Nevertheless, the acquisition drew criticism from some industry analysts and stockholders because it diluted National City's stock by 11 percent during a "banking bust" that Fortune magazine characterized as the industry's most difficult period since the Great Depression. Over one thousand American banks failed from 1985 to 1992. Non-performing loans and correspondingly high loan loss provisions during this period battered National City's net. Earnings flattened, then started to erode in 1989, as non-performing assets rose to peak at $468 million in 1991.
Brandon incurred more criticism that year when, after eight months of behind-the-scenes negotiations, National City pursued a hostile, highly publicized takeover of Ameritrust Corp., another Cleveland bank. National City was soon joined by Society Corporation, NBD, and BancOne in competition for Ameritrust. Society won the rivalry in September, and the rebuffed National City acquired Merchants National Corp. of Indianapolis in October. In the two months that followed, Wall Street registered its disapproval, driving the bank's stock down by 20 percent.
While Brandon continued to defend his acquisition strategy, he acknowledged some of the criticism, telling Brian Hellauer of American Banker that "We had acquired an awful lot of banks in a ten-year period, and in the process had gone from one of the most efficient banks in the industry to where we were at best mediocre." National City hired top consulting firm McKinsey & Co. to help guide a two-year reorganization dubbed the "Vision" plan. Economizations--especially at BancOhio, where costs ran up to 20 percent higher than National City's other subsidiaries--helped cut from $65 million to $120 million in annual operating costs. Between 1992 and 1994, all of the holding company's major affiliates took on the National City name, presenting a unified marketing front. National City also continued to decrease its dependence on interest income (already battered by loan losses) and focus more strongly on fee income. Interest income declined 24 percent from 1990 to 1993, while non-interest income increased by 48 percent. During this same period, National City's overall net grew by over 72 percent, from $249 million to $430 million. By early 1993, the company's stock price reflected these improvements, having recovered 71 percent from its late 1991 low. Brandon had repudiated his detractors by mid-1995, having boosted National City's stock 178 percent from 1985 to 1995 and increased assets from $14 billion to $35 billion.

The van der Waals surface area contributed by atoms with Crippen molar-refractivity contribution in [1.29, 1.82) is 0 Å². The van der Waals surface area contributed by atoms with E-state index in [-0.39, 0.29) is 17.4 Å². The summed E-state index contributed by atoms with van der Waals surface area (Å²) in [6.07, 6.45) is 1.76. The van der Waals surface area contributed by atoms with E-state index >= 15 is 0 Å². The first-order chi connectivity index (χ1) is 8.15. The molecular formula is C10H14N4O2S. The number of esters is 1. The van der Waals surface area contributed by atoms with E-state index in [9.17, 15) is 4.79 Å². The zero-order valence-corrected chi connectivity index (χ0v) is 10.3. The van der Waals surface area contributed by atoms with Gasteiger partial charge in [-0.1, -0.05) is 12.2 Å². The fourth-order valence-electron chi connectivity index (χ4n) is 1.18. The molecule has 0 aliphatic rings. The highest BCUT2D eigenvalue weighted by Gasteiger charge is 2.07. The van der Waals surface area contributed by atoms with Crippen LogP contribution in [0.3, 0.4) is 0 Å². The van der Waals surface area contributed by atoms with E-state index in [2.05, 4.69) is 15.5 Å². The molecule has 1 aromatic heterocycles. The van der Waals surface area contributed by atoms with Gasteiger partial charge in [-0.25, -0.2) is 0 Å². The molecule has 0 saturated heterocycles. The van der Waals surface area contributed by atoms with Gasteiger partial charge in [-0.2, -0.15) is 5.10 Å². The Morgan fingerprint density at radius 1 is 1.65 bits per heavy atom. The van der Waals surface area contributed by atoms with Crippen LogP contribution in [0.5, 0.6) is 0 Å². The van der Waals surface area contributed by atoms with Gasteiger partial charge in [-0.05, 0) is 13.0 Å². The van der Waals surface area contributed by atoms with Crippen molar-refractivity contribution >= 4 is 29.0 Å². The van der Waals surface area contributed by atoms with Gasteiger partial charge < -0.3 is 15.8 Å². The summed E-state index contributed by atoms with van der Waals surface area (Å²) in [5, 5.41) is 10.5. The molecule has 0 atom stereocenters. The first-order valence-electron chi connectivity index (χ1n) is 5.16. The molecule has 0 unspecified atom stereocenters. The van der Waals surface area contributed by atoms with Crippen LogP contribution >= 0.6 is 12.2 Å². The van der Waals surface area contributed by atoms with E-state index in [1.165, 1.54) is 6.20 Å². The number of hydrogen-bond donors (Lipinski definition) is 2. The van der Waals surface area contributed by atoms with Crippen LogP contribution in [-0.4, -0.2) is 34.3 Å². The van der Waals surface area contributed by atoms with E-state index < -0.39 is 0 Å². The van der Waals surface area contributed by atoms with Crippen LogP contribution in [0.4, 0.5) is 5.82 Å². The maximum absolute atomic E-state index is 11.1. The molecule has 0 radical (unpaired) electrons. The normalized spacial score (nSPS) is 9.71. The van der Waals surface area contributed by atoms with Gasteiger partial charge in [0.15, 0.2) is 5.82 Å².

David A. Daberko succeeded Brandon as president of National City Corp. in 1993 and CEO in 1995. The Phi Beta Kappa graduate of Denison University with an MBA from Case Western Reserve University had made his entire professional career at National City, advancing through the investment and corporate banking ranks of National City Bank. Upon his ascension to the presidency in 1993, Daberko asserted that "There will always be strong regional banks, and we will be one of them."
Although Daberko had previously maintained that market share gains would fuel National City's growth in the mid-1990s, the $2.1 billion acquisition of Pittsburgh's Integra Financial Corp. announced in August 1995 pushed the Cleveland bank over the $50 billion asset mark and into the list of the nation's top twenty banks. Faced with a new chorus of criticism, Daberko quickly announced a 29 percent cut in Integra's staff and rationalization of its 260 western Pennsylvania branches. If the new CEO continued to follow in his predecessors' footsteps throughout the late 1990s, National City could be expected to enjoy the double-digit earnings increases forecast for Midwest banks in the years leading up to the turn of the twenty-first century.
Principal Subsidiaries: Buckeye Service Corp.; Circle Equity Leasing Corporation of Michigan; Circle Leasing Corp.; Gem America Realty & Investment Corp.; Madison Bank & Trust Co.; Merchants Capital Management, Inc.; Merchants Mortgage Corp.; Merchants Service Corp.; Money Station, Inc.; Mortgage Company of Indiana, Inc.; National Asset Management Corp.; National City Bank; National City Bank, Ashland (99.5%); National City Bank, Columbus; National City Bank, Dayton; National City Bank, Indiana; National City Bank, Kentucky; National City Bank, Northeast; National City Bank, Northwest; Naional City Bank, Southern Indiana; National City Capital Corp.; National City Community Development Corp.; National City Credit Corp.; National City Financial Corp.; National City Holding Co.; National City Investments Capital, Inc.; National City Life Insurance Co.; National City Mortgage Co.; National City Processing Co.; National City Trust Co.; National City Venture Corp.; NC Acquisition, Inc.; NCC Services, Inc.; Ohio National Corporation of Columbus; Second Premises Corp.